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Understanding different IoT wireless networks options

Posted 29 Mar 2019

The internet of things (IoT) opens up hundreds of new ways to use connected technologies to improve systems and processes. From simple temperature monitoring to complex training simulations, a wireless technology that is capable of delivering an overall benefit to an owner is critical: choosing the right sort of network to support an IoT solution is a key component of its success or failure. It may also be that a solution needs more than one type of wireless network.

Deploying the wrong kind of network can lead to unnecessary infrastructure spend, inefficient data collection or even loss of data, as some networks do not work well in all environments. Understanding what type(s) of network to deploy and how to deploy them are crucial parameters to be understood before any major technological solution is deployed. Not only can the type of network vary deployment parameters but also vary a wide range of other aspects of the project and play a crucial role in its success.

The choice of wireless network for a project will typically depend on the amount of data that needs to be sent, the time between messages and the size of the deployment. Digital Catapult have experience in deploying networks for both proof of concept work and at scale in a wide variety of indoor and outdoor environments. Such networks solve a variety of problems for manufacturers and vary in number of connected devices, reporting times, data packet size and human interactions. Such wireless technologies can be (broadly) classified into three groups:

The three types of network technologies

Short range wireless: These technologies typically send a large amount of data over a short distance (less than 100 meters). Such technologies include Wi-Fi and Bluetooth, which are well established and feature in everyday devices such as mobile phones, televisions and headphones. Short range wireless technologies are especially useful for monitoring indoor positioning of people and assets, providing a low infrastructure investment which means that accurate location information can be generated.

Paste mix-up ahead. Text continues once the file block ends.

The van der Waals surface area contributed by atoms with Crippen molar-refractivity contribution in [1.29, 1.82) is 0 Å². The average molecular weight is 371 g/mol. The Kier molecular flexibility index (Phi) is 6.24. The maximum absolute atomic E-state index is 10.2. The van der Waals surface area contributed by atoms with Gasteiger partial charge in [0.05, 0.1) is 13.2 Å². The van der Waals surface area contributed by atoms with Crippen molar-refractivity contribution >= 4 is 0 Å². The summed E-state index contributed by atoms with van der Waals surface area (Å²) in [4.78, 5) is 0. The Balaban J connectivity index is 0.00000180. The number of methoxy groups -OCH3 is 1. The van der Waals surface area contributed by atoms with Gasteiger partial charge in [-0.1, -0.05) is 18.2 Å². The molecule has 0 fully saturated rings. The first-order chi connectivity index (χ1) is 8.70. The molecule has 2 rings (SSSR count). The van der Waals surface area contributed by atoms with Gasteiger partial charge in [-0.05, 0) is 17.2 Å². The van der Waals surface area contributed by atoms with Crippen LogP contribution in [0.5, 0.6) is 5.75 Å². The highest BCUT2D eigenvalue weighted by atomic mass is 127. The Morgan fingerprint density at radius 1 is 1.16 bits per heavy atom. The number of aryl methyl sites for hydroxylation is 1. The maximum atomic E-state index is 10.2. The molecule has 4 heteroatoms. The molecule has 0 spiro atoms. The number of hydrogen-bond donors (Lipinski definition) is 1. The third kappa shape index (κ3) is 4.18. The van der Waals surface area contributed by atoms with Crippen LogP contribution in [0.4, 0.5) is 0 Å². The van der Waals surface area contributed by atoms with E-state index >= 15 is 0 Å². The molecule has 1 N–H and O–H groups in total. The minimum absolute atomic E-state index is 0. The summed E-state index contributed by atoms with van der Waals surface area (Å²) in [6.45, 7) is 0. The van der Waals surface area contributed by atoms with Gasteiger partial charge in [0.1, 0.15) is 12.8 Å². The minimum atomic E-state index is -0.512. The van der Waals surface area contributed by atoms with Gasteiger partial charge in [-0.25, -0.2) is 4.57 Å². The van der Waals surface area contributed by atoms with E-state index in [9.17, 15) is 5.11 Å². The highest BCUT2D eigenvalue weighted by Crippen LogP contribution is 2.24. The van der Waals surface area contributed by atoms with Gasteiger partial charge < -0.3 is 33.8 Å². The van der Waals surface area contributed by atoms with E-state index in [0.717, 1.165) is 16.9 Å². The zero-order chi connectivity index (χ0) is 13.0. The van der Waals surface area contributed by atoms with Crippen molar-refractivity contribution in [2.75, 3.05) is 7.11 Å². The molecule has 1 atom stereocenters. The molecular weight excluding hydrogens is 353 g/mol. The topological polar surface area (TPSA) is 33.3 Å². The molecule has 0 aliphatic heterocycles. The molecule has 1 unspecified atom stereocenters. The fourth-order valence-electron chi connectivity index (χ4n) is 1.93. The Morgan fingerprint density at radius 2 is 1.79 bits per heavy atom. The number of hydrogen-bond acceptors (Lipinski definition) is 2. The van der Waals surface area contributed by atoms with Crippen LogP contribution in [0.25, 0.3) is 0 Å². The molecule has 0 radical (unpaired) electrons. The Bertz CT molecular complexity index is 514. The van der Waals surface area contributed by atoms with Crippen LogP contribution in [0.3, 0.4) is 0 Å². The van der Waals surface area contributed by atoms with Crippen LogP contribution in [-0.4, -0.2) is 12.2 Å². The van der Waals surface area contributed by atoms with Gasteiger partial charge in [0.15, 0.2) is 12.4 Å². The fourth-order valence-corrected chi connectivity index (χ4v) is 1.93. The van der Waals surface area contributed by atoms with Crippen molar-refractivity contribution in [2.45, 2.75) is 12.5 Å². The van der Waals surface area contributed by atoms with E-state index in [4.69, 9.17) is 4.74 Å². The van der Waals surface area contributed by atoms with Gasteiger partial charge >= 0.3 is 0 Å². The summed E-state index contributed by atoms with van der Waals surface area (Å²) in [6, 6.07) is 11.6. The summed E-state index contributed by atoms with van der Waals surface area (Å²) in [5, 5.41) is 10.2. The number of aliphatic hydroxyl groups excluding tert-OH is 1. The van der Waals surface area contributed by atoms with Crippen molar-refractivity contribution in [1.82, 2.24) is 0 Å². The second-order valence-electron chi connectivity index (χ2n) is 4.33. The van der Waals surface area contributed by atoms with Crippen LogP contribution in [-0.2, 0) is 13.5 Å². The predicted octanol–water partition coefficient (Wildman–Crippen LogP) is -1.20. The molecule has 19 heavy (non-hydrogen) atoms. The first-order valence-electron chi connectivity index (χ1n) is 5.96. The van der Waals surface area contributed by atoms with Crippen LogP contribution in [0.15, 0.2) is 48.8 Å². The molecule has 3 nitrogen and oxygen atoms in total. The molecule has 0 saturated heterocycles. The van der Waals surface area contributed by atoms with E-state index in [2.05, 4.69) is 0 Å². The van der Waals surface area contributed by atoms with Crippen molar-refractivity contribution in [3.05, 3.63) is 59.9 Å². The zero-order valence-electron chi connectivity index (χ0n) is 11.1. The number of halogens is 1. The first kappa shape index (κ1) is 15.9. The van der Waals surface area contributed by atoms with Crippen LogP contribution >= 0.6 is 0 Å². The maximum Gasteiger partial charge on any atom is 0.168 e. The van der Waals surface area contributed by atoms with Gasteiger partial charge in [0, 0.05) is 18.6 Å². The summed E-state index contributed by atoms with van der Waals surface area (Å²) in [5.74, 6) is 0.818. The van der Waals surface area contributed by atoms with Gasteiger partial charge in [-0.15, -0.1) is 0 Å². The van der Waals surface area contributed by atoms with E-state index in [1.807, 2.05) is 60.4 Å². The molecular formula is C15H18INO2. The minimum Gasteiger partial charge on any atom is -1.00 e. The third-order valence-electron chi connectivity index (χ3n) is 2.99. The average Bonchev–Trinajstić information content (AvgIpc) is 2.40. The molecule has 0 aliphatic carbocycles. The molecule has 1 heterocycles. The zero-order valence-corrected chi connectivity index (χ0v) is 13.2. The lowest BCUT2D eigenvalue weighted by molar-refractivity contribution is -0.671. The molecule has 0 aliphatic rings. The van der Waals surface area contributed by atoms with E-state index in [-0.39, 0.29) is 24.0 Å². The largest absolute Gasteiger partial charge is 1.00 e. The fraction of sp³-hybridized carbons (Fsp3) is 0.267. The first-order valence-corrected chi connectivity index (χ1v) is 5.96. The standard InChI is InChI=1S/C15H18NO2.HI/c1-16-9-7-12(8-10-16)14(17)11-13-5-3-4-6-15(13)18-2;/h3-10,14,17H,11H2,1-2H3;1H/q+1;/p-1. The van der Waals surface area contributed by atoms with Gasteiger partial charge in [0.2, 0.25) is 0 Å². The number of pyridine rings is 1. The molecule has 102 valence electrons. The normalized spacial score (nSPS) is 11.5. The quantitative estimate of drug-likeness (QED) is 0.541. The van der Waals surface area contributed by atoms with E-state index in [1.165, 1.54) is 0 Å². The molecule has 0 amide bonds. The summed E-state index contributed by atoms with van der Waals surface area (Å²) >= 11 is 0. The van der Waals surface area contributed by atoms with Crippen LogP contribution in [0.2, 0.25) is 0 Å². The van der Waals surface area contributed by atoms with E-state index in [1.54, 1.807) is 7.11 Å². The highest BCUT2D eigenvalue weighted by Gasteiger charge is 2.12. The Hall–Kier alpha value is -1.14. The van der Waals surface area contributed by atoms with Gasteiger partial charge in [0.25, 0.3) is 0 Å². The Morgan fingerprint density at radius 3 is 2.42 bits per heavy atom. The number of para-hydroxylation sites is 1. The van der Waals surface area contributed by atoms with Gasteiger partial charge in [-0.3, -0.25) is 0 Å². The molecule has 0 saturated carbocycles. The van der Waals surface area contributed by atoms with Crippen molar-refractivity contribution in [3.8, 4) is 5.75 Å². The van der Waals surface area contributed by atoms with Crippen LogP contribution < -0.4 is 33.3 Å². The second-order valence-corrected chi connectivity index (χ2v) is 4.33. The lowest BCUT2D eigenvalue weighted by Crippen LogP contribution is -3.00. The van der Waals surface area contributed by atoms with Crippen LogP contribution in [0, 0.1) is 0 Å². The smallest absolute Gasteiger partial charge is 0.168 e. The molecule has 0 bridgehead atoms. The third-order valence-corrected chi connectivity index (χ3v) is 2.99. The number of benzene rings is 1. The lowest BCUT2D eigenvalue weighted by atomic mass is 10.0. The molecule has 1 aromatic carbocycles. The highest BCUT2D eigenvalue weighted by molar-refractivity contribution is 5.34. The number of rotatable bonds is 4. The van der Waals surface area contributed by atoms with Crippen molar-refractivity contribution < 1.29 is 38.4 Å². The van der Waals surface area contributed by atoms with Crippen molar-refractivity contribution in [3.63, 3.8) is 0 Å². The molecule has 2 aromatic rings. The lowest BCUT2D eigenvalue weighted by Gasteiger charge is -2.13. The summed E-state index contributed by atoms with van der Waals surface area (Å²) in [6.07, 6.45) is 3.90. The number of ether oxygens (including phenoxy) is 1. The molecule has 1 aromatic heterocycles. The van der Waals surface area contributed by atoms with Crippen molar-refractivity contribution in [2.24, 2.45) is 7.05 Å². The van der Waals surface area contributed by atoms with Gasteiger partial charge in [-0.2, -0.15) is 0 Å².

Low power wide area networks (LPWAN): This is a relatively new class of communication technologies that suits long range, low data volume use cases.The largest advantages of these technologies is their long range (up to 10 km) and their low power needs (battery lives of many years). This technology is largely designed for ‘fit and forget’ installations that monitor actions over a long period or provide alerts when human interaction is required, but are otherwise left to operate in the background with minimal supervision. This technology does have some drawbacks, the low throughput of the technology means that applications requiring a high data rate (voice, video, etc) cannot be supported, and the high latency (in some cases up to 10 seconds) means that LPWAN cannot support mission critical systems. There are however many applications that are extremely well suited to LPWAN network technologies, primarily in asset and condition monitoring.

Cellular networks: These networks enable large amounts of data to be transmitted over a long distance. A wide range of applications can be addressed with cellular technology, however these applications typically have high power requirements. Network infrastructure is managed by a mobile network operator which can mean additional contracts must be put in place to secure deployments. The advent of 5G promises to transform the way cellular networks are used by consumers and businesses: you can find out more about 5G here [link to our 5G site].